Gamow factor

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The Gamow Factor or Gamow-Sommerfeld Factor,[1] named after its discoverer George Gamow, is a probability factor for two nuclear particles' chance of overcoming the Coulomb barrier in order to undergo nuclear reactions, for example in nuclear fusion. By classical physics, there is almost no possibility for protons to fuse by crossing each other's Coulomb barrier, but when George Gamow instead applied quantum mechanics to the problem, he found that there was a significant chance for the fusion due to tunneling.

The probability of two nuclear particles overcoming their electrostatic barriers is given by the following equation,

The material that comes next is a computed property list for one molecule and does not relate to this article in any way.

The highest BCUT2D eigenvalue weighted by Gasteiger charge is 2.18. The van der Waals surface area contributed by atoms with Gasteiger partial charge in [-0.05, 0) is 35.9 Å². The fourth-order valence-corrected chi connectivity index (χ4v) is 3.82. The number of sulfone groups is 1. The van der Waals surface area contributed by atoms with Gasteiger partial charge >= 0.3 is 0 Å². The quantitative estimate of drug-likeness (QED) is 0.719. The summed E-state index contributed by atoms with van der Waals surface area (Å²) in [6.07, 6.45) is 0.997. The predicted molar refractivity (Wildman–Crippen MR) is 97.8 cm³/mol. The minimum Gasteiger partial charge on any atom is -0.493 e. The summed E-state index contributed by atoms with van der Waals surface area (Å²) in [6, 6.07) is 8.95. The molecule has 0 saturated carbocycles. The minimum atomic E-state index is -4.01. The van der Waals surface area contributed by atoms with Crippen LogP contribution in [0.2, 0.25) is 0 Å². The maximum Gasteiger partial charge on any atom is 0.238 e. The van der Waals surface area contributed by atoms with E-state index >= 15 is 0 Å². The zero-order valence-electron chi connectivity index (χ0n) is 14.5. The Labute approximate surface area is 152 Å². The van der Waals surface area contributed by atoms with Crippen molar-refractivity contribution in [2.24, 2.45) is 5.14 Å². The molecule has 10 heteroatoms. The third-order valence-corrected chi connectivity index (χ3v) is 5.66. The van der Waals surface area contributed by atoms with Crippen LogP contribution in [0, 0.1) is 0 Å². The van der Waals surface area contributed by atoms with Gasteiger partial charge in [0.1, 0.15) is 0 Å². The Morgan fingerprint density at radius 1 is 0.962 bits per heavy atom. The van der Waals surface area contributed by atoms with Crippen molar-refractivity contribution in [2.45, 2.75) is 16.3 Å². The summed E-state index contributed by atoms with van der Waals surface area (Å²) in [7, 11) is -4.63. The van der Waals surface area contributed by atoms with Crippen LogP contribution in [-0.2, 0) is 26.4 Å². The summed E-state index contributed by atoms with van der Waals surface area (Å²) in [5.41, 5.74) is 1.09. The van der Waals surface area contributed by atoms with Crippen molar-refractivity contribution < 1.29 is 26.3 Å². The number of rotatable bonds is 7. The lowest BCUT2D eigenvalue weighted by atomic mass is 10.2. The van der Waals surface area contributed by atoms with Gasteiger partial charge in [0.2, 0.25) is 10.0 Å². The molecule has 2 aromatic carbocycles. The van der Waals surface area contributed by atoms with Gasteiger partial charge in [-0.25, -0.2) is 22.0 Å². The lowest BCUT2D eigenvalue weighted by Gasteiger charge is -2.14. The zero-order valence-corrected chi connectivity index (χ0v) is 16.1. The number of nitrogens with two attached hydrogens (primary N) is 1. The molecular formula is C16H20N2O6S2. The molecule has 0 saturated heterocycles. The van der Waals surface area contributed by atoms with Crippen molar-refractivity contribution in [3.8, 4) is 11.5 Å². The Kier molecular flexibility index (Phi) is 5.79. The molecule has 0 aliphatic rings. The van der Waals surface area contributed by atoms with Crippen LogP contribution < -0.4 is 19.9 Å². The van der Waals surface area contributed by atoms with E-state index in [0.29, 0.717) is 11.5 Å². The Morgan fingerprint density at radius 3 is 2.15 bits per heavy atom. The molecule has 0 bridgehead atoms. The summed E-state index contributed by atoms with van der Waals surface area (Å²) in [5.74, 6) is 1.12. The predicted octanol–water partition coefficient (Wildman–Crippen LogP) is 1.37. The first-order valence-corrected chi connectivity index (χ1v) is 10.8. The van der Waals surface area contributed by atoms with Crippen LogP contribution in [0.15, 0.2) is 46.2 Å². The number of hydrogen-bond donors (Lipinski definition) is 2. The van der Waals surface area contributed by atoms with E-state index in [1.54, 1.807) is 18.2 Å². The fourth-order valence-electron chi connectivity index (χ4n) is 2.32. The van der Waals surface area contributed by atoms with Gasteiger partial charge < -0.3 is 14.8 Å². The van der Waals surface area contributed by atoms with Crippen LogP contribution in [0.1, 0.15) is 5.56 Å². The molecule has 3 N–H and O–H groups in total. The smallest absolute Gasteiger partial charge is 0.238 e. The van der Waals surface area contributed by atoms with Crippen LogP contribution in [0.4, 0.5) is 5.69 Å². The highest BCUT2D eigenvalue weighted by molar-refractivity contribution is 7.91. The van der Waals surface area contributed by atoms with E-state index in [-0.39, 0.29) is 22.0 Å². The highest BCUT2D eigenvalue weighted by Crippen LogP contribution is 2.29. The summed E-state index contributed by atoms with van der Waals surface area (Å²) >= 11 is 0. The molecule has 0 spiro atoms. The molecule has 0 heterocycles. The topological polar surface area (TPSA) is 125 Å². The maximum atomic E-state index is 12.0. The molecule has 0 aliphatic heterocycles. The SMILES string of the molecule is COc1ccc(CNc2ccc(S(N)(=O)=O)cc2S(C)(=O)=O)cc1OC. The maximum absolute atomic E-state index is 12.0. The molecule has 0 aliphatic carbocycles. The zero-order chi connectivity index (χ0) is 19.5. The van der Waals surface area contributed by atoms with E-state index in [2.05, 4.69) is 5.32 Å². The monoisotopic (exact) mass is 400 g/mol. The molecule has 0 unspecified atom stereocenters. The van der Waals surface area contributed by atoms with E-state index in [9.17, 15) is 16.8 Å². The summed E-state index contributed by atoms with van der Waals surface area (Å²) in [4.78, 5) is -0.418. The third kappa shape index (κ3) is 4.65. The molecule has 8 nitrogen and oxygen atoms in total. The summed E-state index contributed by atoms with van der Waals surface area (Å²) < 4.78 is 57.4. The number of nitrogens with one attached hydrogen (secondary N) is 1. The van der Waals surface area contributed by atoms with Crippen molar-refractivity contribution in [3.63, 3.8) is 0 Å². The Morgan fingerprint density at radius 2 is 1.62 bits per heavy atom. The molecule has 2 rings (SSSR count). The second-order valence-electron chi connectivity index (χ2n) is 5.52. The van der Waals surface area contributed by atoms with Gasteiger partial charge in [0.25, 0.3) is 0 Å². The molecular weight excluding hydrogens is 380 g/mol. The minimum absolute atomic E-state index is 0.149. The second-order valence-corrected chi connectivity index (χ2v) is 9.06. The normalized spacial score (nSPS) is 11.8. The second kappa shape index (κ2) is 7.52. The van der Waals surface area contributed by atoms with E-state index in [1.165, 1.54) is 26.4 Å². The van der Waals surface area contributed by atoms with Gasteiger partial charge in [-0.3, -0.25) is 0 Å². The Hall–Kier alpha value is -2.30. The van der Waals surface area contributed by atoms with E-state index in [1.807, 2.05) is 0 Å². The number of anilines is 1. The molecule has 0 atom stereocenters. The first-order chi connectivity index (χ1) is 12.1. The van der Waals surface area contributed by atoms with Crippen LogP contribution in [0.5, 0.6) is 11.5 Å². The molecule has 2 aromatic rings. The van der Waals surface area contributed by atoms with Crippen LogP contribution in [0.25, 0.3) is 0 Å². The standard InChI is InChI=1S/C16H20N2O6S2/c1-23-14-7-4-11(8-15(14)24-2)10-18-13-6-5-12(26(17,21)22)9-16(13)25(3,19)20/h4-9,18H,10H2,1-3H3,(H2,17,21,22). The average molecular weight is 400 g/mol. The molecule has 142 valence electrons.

Where is the Gamow Energy.

Here, is the reduced mass of the two particles.

The constant is the fine structure constant, and the constants and are the respective atomic numbers of each particle.

The probability of overcoming the barrier increases rapidly with increasing particle energy, but at a given temperature the probability of a particle having a high energy falls off rapidly, following the Maxwell–Boltzmann distribution. Gamow found that, taken together, these effects mean that for any given temperature, the particles that actually fuse are mostly in a temperature-dependent narrow range of energies known as the Gamow window.[3]


  1. ^ Yoon, Jin-Hee; Wong, Cheuk-Yin (February 9, 2008). "Relativistic Modification of the Gamow Factor". arXiv:nucl-th/9908079free to read. 
  2. ^ "Nuclear reactions in stars" (PDF). Dept. Physics & Astronomy University College London. 
  3. ^ "Temperature and Pressure in Stars". Dept. Physics & Astronomy, University of Tennessee.